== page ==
The Turkish ambassador is taking PBS to task for the program, The Armenian Genocide, which aired Monday on many member stations.
Ambassador Nabi Sensoy complained Tuesday that the show was "blatantly one-sided" and reflected "a self-serving political agenda by Armenian American activists." PBS has said that, while it agrees with most historians that the genocide is estabished history, it also wanted to explore questions surrounding the issue.
Although he praised PBS for holding a panel discussion about the show immediately after its airing, he said the decision to hold the panel was "in recognition of the strong bias inherent in “The Armenian Genocide," and said some stations did not air the panel, attributing the decision to "Armenian American partisans who embarked on a nationwide campaign to prevent its airing by PBS affiliates."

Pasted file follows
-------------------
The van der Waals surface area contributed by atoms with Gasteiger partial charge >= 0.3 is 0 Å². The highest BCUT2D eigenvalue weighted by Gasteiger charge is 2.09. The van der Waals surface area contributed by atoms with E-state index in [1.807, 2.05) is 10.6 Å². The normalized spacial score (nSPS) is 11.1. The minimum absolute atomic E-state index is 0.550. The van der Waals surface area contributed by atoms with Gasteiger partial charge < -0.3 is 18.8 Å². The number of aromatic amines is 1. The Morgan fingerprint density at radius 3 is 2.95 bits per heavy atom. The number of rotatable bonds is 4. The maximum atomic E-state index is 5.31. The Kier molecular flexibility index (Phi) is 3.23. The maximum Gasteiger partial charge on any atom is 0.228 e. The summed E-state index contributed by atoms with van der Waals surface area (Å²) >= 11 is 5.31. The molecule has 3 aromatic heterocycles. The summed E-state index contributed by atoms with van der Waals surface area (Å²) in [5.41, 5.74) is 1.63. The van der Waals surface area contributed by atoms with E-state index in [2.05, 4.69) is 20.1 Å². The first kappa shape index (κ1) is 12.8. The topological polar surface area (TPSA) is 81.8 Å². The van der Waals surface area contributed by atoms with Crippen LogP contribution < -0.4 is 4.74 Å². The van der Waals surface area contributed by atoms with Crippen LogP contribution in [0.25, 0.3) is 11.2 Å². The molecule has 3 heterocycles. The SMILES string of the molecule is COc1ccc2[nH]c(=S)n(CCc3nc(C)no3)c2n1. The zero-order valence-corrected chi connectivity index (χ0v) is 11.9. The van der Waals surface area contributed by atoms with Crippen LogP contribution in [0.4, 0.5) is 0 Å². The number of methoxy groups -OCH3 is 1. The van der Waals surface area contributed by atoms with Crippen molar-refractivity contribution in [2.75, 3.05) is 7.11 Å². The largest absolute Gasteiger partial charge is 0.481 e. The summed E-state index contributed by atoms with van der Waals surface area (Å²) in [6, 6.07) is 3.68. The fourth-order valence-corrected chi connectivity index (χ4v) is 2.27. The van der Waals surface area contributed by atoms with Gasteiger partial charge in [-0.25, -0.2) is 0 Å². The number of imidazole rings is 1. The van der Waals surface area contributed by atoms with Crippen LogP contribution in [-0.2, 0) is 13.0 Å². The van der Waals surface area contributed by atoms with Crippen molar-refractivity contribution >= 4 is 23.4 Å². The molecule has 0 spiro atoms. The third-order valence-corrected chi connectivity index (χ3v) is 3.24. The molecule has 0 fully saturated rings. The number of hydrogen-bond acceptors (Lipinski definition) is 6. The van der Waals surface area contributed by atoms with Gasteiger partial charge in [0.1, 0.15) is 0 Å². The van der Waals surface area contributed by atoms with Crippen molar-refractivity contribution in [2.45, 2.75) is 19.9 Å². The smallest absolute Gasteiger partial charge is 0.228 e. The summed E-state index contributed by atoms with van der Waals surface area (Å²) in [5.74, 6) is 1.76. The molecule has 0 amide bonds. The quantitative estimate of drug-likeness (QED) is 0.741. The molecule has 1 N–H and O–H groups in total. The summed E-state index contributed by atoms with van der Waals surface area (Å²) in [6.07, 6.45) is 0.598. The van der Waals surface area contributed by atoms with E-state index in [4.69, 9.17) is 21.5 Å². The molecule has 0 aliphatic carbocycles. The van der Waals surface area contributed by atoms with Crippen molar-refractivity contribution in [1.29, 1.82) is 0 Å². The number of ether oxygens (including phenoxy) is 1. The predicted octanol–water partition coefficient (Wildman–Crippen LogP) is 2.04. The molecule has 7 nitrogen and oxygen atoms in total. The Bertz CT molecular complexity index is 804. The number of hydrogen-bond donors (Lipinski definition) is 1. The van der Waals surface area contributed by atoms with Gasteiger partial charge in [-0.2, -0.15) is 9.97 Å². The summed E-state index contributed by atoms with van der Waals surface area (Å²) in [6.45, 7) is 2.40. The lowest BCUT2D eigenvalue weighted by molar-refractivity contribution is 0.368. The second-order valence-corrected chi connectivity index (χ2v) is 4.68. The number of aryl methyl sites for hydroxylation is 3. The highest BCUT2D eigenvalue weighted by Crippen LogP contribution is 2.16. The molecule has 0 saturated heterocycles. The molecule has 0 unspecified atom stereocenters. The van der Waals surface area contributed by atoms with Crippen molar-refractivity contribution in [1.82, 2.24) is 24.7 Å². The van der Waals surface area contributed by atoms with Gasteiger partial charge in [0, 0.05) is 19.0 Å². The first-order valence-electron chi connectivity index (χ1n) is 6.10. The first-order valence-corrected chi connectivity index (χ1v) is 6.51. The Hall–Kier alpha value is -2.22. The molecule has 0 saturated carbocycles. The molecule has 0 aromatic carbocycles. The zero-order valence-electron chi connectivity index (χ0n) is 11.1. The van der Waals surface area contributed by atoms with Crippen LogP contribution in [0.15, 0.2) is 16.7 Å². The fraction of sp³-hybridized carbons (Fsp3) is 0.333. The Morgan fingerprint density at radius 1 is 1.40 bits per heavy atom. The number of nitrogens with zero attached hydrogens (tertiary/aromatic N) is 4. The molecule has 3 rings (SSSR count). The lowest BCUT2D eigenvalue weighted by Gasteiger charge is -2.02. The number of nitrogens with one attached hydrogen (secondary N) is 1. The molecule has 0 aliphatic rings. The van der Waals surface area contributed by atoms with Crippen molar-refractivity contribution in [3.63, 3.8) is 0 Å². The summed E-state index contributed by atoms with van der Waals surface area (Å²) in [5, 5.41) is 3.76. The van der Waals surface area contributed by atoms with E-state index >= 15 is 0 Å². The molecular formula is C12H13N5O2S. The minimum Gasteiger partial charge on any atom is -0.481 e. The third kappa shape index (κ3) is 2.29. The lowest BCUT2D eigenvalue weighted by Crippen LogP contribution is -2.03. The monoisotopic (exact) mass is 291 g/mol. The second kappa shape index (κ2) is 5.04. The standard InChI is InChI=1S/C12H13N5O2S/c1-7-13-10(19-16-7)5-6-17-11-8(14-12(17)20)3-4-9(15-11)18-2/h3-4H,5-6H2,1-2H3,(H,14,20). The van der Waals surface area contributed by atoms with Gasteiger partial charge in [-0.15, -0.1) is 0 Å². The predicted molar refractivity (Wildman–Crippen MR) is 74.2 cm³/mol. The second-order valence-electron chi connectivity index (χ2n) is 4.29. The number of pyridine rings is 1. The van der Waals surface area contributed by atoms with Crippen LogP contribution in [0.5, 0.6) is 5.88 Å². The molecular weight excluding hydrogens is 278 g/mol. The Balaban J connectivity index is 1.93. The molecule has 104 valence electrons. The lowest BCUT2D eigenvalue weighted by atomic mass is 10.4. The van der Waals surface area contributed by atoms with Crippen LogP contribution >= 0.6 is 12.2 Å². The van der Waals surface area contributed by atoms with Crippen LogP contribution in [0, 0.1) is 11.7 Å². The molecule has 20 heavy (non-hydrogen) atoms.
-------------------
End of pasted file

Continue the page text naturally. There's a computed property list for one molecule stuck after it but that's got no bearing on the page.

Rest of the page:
A PBS spokeswoman said that an "overwhelming predominance," or more than two thirds, of stations aired the panel, which she said is on par with other optional shows. Stations also have a broadcast window of a week or two in which to air PBS shows, so others could air it later in the week.
"The reason for airing the panel," said spokeswoman Lea Sloan, "was to shed more light on a very complex issue. We also specifically wanted to examine how historians have come to such radically diverging conclusions about the alleged murder of 1.5 million Armenians by the Turks in 1915.